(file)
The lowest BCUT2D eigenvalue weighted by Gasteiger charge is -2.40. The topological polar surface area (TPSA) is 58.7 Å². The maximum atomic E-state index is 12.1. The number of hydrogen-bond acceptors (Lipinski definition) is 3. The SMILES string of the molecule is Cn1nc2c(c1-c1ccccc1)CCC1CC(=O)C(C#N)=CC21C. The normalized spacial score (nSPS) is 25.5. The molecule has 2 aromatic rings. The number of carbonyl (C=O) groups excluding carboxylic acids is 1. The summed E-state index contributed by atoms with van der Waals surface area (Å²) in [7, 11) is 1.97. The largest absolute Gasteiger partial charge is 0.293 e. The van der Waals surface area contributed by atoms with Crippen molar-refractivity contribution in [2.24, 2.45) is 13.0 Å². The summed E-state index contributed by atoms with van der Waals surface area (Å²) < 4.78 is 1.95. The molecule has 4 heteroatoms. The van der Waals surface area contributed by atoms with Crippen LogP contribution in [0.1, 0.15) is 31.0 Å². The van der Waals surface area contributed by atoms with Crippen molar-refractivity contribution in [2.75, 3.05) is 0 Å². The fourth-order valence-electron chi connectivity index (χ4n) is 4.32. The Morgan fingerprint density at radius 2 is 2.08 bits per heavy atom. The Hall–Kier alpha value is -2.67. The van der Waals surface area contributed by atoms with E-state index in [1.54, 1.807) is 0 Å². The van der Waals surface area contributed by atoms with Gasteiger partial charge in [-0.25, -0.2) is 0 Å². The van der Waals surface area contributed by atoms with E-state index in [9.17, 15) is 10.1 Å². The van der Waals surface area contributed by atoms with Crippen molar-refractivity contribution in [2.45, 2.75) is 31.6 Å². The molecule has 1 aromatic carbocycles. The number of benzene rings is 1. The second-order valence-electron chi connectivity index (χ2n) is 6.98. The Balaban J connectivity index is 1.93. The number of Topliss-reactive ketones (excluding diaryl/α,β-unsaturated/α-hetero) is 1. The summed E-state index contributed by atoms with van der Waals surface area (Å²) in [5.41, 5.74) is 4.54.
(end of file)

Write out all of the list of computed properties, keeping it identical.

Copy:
The lowest BCUT2D eigenvalue weighted by Gasteiger charge is -2.40. The topological polar surface area (TPSA) is 58.7 Å². The maximum atomic E-state index is 12.1. The number of hydrogen-bond acceptors (Lipinski definition) is 3. The SMILES string of the molecule is Cn1nc2c(c1-c1ccccc1)CCC1CC(=O)C(C#N)=CC21C. The normalized spacial score (nSPS) is 25.5. The molecule has 2 aromatic rings. The number of carbonyl (C=O) groups excluding carboxylic acids is 1. The summed E-state index contributed by atoms with van der Waals surface area (Å²) in [7, 11) is 1.97. The largest absolute Gasteiger partial charge is 0.293 e. The van der Waals surface area contributed by atoms with Crippen molar-refractivity contribution in [2.24, 2.45) is 13.0 Å². The summed E-state index contributed by atoms with van der Waals surface area (Å²) < 4.78 is 1.95. The molecule has 4 heteroatoms. The van der Waals surface area contributed by atoms with Crippen LogP contribution in [0.1, 0.15) is 31.0 Å². The van der Waals surface area contributed by atoms with Crippen molar-refractivity contribution in [2.75, 3.05) is 0 Å². The fourth-order valence-electron chi connectivity index (χ4n) is 4.32. The Morgan fingerprint density at radius 2 is 2.08 bits per heavy atom. The Hall–Kier alpha value is -2.67. The van der Waals surface area contributed by atoms with E-state index in [1.54, 1.807) is 0 Å². The van der Waals surface area contributed by atoms with Gasteiger partial charge in [-0.25, -0.2) is 0 Å². The van der Waals surface area contributed by atoms with E-state index in [9.17, 15) is 10.1 Å². The van der Waals surface area contributed by atoms with Crippen molar-refractivity contribution in [2.45, 2.75) is 31.6 Å². The molecule has 1 aromatic carbocycles. The number of benzene rings is 1. The second-order valence-electron chi connectivity index (χ2n) is 6.98. The Balaban J connectivity index is 1.93. The number of Topliss-reactive ketones (excluding diaryl/α,β-unsaturated/α-hetero) is 1. The summed E-state index contributed by atoms with van der Waals surface area (Å²) in [5.41, 5.74) is 4.54.